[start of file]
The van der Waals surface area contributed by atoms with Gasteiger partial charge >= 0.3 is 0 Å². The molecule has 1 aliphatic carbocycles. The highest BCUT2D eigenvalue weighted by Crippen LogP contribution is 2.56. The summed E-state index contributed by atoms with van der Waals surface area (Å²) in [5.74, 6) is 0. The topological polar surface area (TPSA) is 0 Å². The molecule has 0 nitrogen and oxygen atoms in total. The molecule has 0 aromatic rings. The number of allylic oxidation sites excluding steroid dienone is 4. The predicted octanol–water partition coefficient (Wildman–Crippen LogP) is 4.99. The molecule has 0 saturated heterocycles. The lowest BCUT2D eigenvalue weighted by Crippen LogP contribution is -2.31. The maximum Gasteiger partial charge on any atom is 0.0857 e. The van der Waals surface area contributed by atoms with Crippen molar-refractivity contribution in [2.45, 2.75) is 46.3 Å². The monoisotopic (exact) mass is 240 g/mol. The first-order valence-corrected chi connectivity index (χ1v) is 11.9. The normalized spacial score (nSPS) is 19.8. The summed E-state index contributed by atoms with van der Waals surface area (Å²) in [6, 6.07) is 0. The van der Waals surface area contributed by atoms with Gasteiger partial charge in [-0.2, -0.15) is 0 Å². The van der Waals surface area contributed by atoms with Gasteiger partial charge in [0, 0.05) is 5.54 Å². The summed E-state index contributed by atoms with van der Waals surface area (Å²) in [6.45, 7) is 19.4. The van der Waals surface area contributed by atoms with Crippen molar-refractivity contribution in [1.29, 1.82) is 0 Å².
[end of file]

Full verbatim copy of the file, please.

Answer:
The van der Waals surface area contributed by atoms with Gasteiger partial charge >= 0.3 is 0 Å². The molecule has 1 aliphatic carbocycles. The highest BCUT2D eigenvalue weighted by Crippen LogP contribution is 2.56. The summed E-state index contributed by atoms with van der Waals surface area (Å²) in [5.74, 6) is 0. The topological polar surface area (TPSA) is 0 Å². The molecule has 0 nitrogen and oxygen atoms in total. The molecule has 0 aromatic rings. The number of allylic oxidation sites excluding steroid dienone is 4. The predicted octanol–water partition coefficient (Wildman–Crippen LogP) is 4.99. The molecule has 0 saturated heterocycles. The lowest BCUT2D eigenvalue weighted by Crippen LogP contribution is -2.31. The maximum Gasteiger partial charge on any atom is 0.0857 e. The van der Waals surface area contributed by atoms with Crippen molar-refractivity contribution in [2.45, 2.75) is 46.3 Å². The monoisotopic (exact) mass is 240 g/mol. The first-order valence-corrected chi connectivity index (χ1v) is 11.9. The normalized spacial score (nSPS) is 19.8. The summed E-state index contributed by atoms with van der Waals surface area (Å²) in [6, 6.07) is 0. The van der Waals surface area contributed by atoms with Gasteiger partial charge in [-0.2, -0.15) is 0 Å². The van der Waals surface area contributed by atoms with Gasteiger partial charge in [0, 0.05) is 5.54 Å². The summed E-state index contributed by atoms with van der Waals surface area (Å²) in [6.45, 7) is 19.4. The van der Waals surface area contributed by atoms with Crippen molar-refractivity contribution in [1.29, 1.82) is 0 Å².